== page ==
The American corporation has been the greatest creator – and distributor – of wealth in the history of the human race. Nothing else even comes close: no government, no individual, no private foundation. In fact, the largesse that governments, individuals and foundations “distribute” would not even be possible without the American corporation. (And Americans gave over $306 billion to charitable causes in 2007).
But you would certainly never know that from the news today. Corporations – and by extension inventors, innovators and entrepreneurs – are being demonized, denigrated and blamed for every social ill – including and especially the social ills that are the fault of well-meaning but brainless government programs like Lyndon Johnson’s “Great Society” and Jimmy Carter’s Community Reinvestment Act.
This is the worst climate I can remember for American business in my whole life. Yes, the oil crisis of the 1970s was bad, and yes, the car companies’ reputation at the same time was not much better. But it was viewed as an economic crisis, not an identity crisis. Never have I seen such worldwide antipathy for business and commerce generally. People smashing bank windows, urinating on buildings, and carrying signs that read “capitalism is terrorism”? (Meanwhile, actual terrorists get a pass; they’re just misunderstood and in need of a great big geopolitical hug.)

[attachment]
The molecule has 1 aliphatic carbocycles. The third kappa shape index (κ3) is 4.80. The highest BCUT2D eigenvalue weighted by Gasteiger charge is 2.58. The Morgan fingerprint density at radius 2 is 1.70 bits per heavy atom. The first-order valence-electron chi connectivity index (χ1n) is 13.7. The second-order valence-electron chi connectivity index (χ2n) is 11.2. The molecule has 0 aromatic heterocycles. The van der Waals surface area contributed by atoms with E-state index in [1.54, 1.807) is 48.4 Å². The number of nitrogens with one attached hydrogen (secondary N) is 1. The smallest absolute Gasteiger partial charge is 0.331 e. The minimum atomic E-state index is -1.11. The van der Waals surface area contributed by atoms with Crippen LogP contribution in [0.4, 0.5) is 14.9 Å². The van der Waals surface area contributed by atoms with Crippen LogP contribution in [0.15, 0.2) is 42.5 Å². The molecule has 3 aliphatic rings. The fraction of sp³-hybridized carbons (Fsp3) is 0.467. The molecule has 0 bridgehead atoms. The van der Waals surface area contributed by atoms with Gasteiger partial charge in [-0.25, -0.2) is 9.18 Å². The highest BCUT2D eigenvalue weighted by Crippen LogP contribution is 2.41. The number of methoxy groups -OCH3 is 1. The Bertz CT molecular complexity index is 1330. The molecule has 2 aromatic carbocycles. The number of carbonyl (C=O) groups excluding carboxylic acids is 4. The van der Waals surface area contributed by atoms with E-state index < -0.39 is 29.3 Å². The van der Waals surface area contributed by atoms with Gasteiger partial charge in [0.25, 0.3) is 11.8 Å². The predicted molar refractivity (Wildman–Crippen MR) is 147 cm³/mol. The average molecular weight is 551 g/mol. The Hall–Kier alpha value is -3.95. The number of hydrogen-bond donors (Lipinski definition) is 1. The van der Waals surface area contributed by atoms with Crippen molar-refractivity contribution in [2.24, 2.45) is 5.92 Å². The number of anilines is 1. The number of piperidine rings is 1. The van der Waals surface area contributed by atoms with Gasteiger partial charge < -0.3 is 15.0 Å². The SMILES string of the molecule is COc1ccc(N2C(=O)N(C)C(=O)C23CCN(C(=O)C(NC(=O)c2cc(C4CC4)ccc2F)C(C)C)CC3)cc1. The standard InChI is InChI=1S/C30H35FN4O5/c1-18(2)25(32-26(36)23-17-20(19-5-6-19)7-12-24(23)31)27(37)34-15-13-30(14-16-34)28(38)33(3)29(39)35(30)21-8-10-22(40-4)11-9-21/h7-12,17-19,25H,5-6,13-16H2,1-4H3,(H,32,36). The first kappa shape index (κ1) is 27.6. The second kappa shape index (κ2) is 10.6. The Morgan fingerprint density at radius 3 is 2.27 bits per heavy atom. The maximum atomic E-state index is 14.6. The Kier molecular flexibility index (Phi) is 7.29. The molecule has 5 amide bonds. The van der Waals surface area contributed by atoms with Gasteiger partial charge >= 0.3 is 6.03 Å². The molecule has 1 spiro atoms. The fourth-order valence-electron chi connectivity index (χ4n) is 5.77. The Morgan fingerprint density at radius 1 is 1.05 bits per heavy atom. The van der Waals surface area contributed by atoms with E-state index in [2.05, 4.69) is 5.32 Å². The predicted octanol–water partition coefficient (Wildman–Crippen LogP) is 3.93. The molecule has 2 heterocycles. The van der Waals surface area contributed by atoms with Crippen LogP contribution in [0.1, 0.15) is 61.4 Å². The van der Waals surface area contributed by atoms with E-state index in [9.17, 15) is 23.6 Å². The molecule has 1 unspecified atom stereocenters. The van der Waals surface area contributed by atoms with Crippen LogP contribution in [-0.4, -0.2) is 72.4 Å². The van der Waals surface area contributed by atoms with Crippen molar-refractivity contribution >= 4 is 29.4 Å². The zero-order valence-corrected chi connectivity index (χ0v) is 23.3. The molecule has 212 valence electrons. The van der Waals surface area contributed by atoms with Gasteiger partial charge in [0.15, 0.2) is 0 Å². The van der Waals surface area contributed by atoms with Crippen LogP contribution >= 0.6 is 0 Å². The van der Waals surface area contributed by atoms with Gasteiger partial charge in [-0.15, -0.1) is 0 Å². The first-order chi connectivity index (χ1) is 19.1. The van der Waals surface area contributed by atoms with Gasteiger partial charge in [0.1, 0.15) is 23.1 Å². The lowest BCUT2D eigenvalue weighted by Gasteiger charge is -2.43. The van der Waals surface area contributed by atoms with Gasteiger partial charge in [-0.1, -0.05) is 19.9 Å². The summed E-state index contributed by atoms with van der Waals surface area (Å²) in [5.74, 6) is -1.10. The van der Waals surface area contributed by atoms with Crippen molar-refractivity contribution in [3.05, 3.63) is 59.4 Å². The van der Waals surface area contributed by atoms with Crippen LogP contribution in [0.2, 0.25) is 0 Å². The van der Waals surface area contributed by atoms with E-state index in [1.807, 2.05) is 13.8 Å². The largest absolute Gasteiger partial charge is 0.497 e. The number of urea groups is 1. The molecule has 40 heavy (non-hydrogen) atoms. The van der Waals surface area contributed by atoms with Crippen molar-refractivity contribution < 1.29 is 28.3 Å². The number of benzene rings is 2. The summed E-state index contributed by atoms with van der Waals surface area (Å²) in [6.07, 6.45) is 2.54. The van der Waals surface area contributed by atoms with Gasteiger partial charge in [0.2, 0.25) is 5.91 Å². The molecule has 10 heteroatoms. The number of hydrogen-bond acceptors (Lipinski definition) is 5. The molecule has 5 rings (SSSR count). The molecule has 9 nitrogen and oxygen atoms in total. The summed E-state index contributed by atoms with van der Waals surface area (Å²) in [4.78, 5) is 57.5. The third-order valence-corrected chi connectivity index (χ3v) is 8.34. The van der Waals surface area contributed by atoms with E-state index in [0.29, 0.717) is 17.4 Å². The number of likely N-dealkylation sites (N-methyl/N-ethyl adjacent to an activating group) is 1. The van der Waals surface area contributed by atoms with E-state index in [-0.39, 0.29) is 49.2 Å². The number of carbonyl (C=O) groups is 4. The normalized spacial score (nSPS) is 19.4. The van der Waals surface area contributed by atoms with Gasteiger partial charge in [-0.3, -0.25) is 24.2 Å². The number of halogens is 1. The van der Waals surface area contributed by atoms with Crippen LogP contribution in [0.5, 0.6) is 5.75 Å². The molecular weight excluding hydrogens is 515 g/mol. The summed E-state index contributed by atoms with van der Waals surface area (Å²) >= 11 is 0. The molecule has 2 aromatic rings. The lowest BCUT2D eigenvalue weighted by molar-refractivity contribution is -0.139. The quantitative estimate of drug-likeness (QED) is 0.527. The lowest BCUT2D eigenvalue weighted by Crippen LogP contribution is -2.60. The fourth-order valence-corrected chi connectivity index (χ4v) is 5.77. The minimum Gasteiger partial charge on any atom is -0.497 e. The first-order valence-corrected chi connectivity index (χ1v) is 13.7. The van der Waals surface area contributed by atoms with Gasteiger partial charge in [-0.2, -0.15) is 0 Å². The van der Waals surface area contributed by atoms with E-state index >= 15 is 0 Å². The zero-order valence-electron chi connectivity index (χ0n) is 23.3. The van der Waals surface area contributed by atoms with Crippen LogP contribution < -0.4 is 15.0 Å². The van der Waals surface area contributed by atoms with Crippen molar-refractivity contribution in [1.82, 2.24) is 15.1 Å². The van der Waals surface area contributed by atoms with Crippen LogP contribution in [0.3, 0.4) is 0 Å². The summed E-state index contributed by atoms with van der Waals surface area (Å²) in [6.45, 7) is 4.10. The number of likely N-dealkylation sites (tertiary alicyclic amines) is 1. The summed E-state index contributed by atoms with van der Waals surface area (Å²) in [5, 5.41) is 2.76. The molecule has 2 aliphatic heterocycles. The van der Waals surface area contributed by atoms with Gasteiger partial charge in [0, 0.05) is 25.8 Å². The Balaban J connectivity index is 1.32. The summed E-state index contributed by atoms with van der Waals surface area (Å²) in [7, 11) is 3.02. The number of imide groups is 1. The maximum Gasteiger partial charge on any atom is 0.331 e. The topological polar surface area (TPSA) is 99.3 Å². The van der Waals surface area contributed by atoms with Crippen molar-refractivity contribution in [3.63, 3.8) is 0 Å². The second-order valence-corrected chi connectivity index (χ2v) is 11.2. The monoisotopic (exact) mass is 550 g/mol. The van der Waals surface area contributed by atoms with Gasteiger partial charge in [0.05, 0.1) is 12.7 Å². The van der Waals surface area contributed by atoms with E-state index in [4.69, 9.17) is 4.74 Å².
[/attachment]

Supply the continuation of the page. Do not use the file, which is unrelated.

Laura Hollis is an Associate Professional Specialist and Concurrent Associate Professor of Law at the University of Notre Dame, where she teaches entrepreneurship and business law. She is the author of the forthcoming publication, “Start Up, Screw Up, Scale Up: What Government Can Learn From the Best Entrepreneurs,” © 2014. Her opinions are her own, and do not reflect the position of the university. Follow her on Twitter: @LauraHollis61.
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